It is always tempting to believe that if we influence policies at the top of local and national governments and at the top of public services and NGOs, then new policies and improved practice will inevitably filter down to the children and families who need early child and family support. There is some logic in the top-down approach because the people at the top can establish policies, have authority over people lower down in the hierarchies and can allocate resources. They are powerful people. There can be three failings in this approach: firstly, policy and practice can be perverted and distorted in the filtering down; secondly, the new work survives for only a short time; thirdly, the new work does not spread out horizontally at the grass-roots to embrace children and families beyond the limited scope of the initial new initiatives or pilot projects. Being aware of the limitations of the top-down approach can encourage us to consider other approaches and, when we use a top-down approach, show us what safeguards we must build into it.
a) How policy and practice can be perverted and distorted in the filtering down
It is unlikely that senior people at the top of our vertical organisations can share the same long-term commitment and passion for improved support for these children and families that we find at the grass-roots. This is inevitable. While they might initially give everything to a new initiative to build or reform early child and family support, they will have other challenges on their desk next morning or next week. The same will be true for managers lower down in the hierarchies.
These lower managers who have the responsibility to pass down the new work will have varying levels of passion, commitment or enthusiasm and will accordingly vary in the amount of time, energy and resources they want to devote to it. The same must be true for the practitioners at the grass-roots who work with children and families. Each will have attitudes about the new policies and practice and views about the benefits or challenges they bring to their present way of working and to their professional ethics. Emotions have their part to play too: effective integrated early child and family support relies on teamwork that relies in turn on a high level of honesty, trust and respect between colleagues. The filtering down process can founder here when practitioners do not yet have the required personal skills for genuine teamwork. Sadly, perversion, distortion and delay in enacting new policies at the grass roots happen even when the new policies come in a legal framework.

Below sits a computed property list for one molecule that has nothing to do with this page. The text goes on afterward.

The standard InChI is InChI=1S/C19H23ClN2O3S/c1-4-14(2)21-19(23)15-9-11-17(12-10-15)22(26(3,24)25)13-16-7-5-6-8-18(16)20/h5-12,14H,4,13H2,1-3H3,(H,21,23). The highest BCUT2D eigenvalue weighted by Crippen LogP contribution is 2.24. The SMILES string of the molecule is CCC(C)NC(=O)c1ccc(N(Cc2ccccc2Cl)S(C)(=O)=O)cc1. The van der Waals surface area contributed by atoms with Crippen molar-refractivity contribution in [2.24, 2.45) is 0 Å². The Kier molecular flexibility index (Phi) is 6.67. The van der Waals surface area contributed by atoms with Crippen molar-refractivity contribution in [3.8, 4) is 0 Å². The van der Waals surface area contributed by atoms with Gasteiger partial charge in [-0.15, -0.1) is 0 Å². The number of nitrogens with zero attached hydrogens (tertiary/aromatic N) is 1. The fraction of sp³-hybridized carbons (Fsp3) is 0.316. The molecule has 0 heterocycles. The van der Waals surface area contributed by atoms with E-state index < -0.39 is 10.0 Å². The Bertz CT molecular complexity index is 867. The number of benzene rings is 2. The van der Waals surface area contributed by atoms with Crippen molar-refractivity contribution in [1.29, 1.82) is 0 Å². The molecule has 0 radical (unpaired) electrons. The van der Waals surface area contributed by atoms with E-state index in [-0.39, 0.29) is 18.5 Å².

b) New work might survive for only a short time
New systems for a city, region or country’s effective integrated early child and family support are likely to be fragile and might eventually succumb to one or more common threats. These include: ministers, managers or practitioners losing their initial enthusiasm and commitment; people having to divert their attention to other issues by force of changing circumstances; initial funding coming to an end and no new sources found – this very often happens to pilot projects; the plight of another group of people coming to the fore and taking precedence over the children and families this essay is discussing ̶ because of ever-changing social conditions and trends.
c) The new work does not spread out horizontally
The only valid intent must be to offer effective integrated early child and family support to all who need it in each city, region or country. There is no logic or fairness in restricting the effort to only a limited number of families. In this case, each new initiative must have two phases: firstly to establish a new system for a first group of children and families; secondly to roll successful work out horizontally across the city, region or country.
This second phase presents very different challenges from the first phase and is often neglected. The first phase can be seen as the easy part and is counted as a success when a number of families are helped. The official reports and press releases will reflect the achievement and the new benefits brought to these families but, at the same time, mask the number of families who have not been helped and might never be. Arithmetically, it might be that of the children and families who need the new work, only 10%, 5%, 1%, 0.1% or 0.01% or fewer have been helped. The second phase is very important indeed but might be neglected because it does not have all the glamour and excitement of the first pioneering projects. In fact, it is only the second phase that justifies the energy, time and money invested in the first.
Many readers who have direct experience of new top-down initiatives in effective integrated early child and family support will be able to add to my list of threats to their sustainability.
* See 'Integration made possible: A practical manual for joint working'.
In the second part of this essay I will describe Interconnections’ efforts since the 1990s to promote enhanced integrated early support for these children and families. By decision, this was not a top-down approach – but had its own limitations.